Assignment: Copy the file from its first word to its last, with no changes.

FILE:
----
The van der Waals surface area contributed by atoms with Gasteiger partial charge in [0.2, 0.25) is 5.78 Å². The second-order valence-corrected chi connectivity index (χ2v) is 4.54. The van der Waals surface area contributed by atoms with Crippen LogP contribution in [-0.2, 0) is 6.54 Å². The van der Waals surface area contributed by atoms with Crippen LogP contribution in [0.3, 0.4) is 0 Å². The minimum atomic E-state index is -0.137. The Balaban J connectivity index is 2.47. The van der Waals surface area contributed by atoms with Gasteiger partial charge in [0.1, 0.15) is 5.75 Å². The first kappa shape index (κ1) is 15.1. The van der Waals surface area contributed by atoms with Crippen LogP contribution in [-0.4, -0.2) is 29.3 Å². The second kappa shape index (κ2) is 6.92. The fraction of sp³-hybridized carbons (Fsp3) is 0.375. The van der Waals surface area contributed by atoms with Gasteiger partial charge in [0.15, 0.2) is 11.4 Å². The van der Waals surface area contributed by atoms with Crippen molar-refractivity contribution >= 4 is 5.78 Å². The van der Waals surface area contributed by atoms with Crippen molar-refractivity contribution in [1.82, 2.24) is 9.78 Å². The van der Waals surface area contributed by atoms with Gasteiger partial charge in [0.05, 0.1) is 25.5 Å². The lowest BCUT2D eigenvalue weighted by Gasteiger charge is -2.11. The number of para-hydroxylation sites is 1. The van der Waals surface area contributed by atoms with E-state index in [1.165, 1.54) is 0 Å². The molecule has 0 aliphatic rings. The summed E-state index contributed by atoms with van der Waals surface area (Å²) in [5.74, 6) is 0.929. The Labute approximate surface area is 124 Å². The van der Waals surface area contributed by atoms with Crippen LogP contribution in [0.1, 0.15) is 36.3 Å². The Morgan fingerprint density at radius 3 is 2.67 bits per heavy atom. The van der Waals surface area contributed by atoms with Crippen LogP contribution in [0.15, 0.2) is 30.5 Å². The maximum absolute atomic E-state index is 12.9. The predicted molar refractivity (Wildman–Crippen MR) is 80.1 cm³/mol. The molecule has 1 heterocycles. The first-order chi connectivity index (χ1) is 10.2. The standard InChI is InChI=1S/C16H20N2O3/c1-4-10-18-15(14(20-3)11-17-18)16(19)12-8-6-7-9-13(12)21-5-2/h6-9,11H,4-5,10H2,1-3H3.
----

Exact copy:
The van der Waals surface area contributed by atoms with Gasteiger partial charge in [0.2, 0.25) is 5.78 Å². The second-order valence-corrected chi connectivity index (χ2v) is 4.54. The van der Waals surface area contributed by atoms with Crippen LogP contribution in [-0.2, 0) is 6.54 Å². The van der Waals surface area contributed by atoms with Crippen LogP contribution in [0.3, 0.4) is 0 Å². The minimum atomic E-state index is -0.137. The Balaban J connectivity index is 2.47. The van der Waals surface area contributed by atoms with Gasteiger partial charge in [0.1, 0.15) is 5.75 Å². The first kappa shape index (κ1) is 15.1. The van der Waals surface area contributed by atoms with Crippen LogP contribution in [-0.4, -0.2) is 29.3 Å². The second kappa shape index (κ2) is 6.92. The fraction of sp³-hybridized carbons (Fsp3) is 0.375. The van der Waals surface area contributed by atoms with Gasteiger partial charge in [0.15, 0.2) is 11.4 Å². The van der Waals surface area contributed by atoms with Crippen molar-refractivity contribution >= 4 is 5.78 Å². The van der Waals surface area contributed by atoms with Crippen molar-refractivity contribution in [1.82, 2.24) is 9.78 Å². The van der Waals surface area contributed by atoms with Gasteiger partial charge in [0.05, 0.1) is 25.5 Å². The lowest BCUT2D eigenvalue weighted by Gasteiger charge is -2.11. The number of para-hydroxylation sites is 1. The van der Waals surface area contributed by atoms with E-state index in [1.165, 1.54) is 0 Å². The molecule has 0 aliphatic rings. The summed E-state index contributed by atoms with van der Waals surface area (Å²) in [5.74, 6) is 0.929. The Labute approximate surface area is 124 Å². The van der Waals surface area contributed by atoms with Crippen LogP contribution in [0.1, 0.15) is 36.3 Å². The Morgan fingerprint density at radius 3 is 2.67 bits per heavy atom. The van der Waals surface area contributed by atoms with Crippen LogP contribution in [0.15, 0.2) is 30.5 Å². The maximum absolute atomic E-state index is 12.9. The predicted molar refractivity (Wildman–Crippen MR) is 80.1 cm³/mol. The molecule has 1 heterocycles. The first-order chi connectivity index (χ1) is 10.2. The standard InChI is InChI=1S/C16H20N2O3/c1-4-10-18-15(14(20-3)11-17-18)16(19)12-8-6-7-9-13(12)21-5-2/h6-9,11H,4-5,10H2,1-3H3.